When Arcadia’s Customer Insights team looked at the breakdown of prescriptions by gender and race, they found that the rates of some medications vary significantly
When she’s not combing through customer data to tease out meaningful insights, Arcadia Senior Reporting Analyst Maddie Rouhana can be found volunteering at a local hospital. That’s where she overheard nurses describing their observed discrepancies in medication prescription based on gender.
“People began discussing that they often see women getting prescribed medications at much higher rates than men, and I was curious to see if we would be able to see that across customers,” Rouhana said. “So I figured it'd be cool to use Arcadia’s database and see if that was prevalent across the populations we're looking at.”
Below, we’ll dig into the results of her research, which revealed fascinating trends around prescription patterns and demographics that point to larger healthcare questions.
Methodology, demographics, and mental health
Undertaking this investigation required some methodology and parameters, so to start, Rouhana narrowed the prescription data she was sifting through to October through December of 2022. Within this information, she analyzed splits along gender lines (male vs. female) and the three most commonly-represented races in the data pool (Black or African-American, white, and Asian).
Based on some preliminary searches that yielded interesting results, she looked at two key questions: who’s getting prescribed the most medications by volume, and who’s getting prescribed psychotropic/psychiatric medications most often? The first would indicate either over- or under-prescription (either extreme could mean inadequate or improper healthcare), and the second category of pharmaceuticals carries its own set of social, environmental factors. Mental health is still stigmatized and fraught, and access isn’t always equal across class and race lines. Psychiatric medications were also a specific topic of conversation among the healthcare workers Rouhana overheard during her volunteer shift.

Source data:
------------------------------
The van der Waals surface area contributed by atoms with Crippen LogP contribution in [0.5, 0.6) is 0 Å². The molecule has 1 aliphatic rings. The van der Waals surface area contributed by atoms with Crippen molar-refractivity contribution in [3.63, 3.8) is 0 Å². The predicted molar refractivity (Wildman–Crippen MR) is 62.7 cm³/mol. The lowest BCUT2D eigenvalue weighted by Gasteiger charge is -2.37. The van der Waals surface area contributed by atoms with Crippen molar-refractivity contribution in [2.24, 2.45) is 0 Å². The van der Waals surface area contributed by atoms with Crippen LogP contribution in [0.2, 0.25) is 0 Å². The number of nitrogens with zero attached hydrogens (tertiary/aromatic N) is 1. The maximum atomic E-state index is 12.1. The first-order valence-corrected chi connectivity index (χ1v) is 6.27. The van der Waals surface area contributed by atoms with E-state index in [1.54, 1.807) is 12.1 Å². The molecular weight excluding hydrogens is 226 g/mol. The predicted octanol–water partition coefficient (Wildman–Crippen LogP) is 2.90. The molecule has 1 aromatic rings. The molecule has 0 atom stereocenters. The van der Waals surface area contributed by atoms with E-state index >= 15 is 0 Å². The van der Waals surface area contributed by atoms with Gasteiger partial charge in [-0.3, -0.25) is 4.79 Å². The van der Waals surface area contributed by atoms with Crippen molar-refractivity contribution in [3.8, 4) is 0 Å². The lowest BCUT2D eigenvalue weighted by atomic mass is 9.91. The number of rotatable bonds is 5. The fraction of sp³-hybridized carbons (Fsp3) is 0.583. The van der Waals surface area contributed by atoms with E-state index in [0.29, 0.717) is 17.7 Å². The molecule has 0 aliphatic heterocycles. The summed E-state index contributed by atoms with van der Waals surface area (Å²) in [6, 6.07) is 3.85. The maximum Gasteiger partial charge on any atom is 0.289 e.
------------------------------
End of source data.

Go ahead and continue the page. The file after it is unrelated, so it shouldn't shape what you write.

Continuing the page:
What the data revealed about race, gender, and medicine
When the data pull was complete, the variances in number of prescriptions and the frequency with which they were prescribed proved significant. In short: the hypotheses at the nurses’ station were correct.
On average, 44.9% of women had at least one medication prescribed during this three-month period, while only 39.6% of men had a medication prescribed in this timeframe. Digging further, Rouhana and the Customer Insights team looked at the percentage of women and men prescribed at least seven distinct medications in the three-month period. 9.1% of women with a script had at least seven scripts, while 7.6% of men had seven or more medications.
On average, 47.1% of white patients within this cohort were prescribed at least one medication during the three-month period, whereas only 39.8% of Asian and Black patients, respectively, had at least one script during that time. When that’s expanded to seven or more prescriptions, 9.7% of white patients had seven-plus scripts, while only 5.9% of Black and Asian members had at least seven meds.